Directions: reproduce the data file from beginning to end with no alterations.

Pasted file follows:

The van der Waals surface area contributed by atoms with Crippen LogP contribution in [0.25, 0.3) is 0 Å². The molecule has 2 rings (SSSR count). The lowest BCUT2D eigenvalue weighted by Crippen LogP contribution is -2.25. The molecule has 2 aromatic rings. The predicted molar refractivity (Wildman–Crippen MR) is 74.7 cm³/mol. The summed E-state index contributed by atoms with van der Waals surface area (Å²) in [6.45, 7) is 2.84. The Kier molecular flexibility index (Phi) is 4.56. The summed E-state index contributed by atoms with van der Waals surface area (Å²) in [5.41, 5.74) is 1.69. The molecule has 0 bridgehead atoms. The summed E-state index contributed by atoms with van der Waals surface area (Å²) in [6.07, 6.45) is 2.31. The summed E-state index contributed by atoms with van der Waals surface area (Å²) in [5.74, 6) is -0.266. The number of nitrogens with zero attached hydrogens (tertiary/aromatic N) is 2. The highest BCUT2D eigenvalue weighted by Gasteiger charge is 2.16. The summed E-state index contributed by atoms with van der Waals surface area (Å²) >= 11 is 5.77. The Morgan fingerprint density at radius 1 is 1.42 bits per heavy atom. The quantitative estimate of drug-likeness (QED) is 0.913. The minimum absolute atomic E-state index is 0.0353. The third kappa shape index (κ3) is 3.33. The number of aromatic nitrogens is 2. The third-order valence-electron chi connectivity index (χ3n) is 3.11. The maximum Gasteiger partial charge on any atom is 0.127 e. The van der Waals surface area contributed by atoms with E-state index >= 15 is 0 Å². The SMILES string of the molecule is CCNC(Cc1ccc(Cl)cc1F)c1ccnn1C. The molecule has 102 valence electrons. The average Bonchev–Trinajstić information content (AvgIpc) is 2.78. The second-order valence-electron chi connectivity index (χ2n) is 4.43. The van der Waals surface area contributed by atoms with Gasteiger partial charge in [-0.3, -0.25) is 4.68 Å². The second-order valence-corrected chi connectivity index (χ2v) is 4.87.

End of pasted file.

The van der Waals surface area contributed by atoms with Crippen LogP contribution in [0.25, 0.3) is 0 Å². The molecule has 2 rings (SSSR count). The lowest BCUT2D eigenvalue weighted by Crippen LogP contribution is -2.25. The molecule has 2 aromatic rings. The predicted molar refractivity (Wildman–Crippen MR) is 74.7 cm³/mol. The summed E-state index contributed by atoms with van der Waals surface area (Å²) in [6.45, 7) is 2.84. The Kier molecular flexibility index (Phi) is 4.56. The summed E-state index contributed by atoms with van der Waals surface area (Å²) in [5.41, 5.74) is 1.69. The molecule has 0 bridgehead atoms. The summed E-state index contributed by atoms with van der Waals surface area (Å²) in [6.07, 6.45) is 2.31. The summed E-state index contributed by atoms with van der Waals surface area (Å²) in [5.74, 6) is -0.266. The number of nitrogens with zero attached hydrogens (tertiary/aromatic N) is 2. The highest BCUT2D eigenvalue weighted by Gasteiger charge is 2.16. The summed E-state index contributed by atoms with van der Waals surface area (Å²) >= 11 is 5.77. The Morgan fingerprint density at radius 1 is 1.42 bits per heavy atom. The quantitative estimate of drug-likeness (QED) is 0.913. The minimum absolute atomic E-state index is 0.0353. The third kappa shape index (κ3) is 3.33. The number of aromatic nitrogens is 2. The third-order valence-electron chi connectivity index (χ3n) is 3.11. The maximum Gasteiger partial charge on any atom is 0.127 e. The van der Waals surface area contributed by atoms with E-state index >= 15 is 0 Å². The SMILES string of the molecule is CCNC(Cc1ccc(Cl)cc1F)c1ccnn1C. The molecule has 102 valence electrons. The average Bonchev–Trinajstić information content (AvgIpc) is 2.78. The second-order valence-electron chi connectivity index (χ2n) is 4.43. The van der Waals surface area contributed by atoms with Gasteiger partial charge in [-0.3, -0.25) is 4.68 Å². The second-order valence-corrected chi connectivity index (χ2v) is 4.87.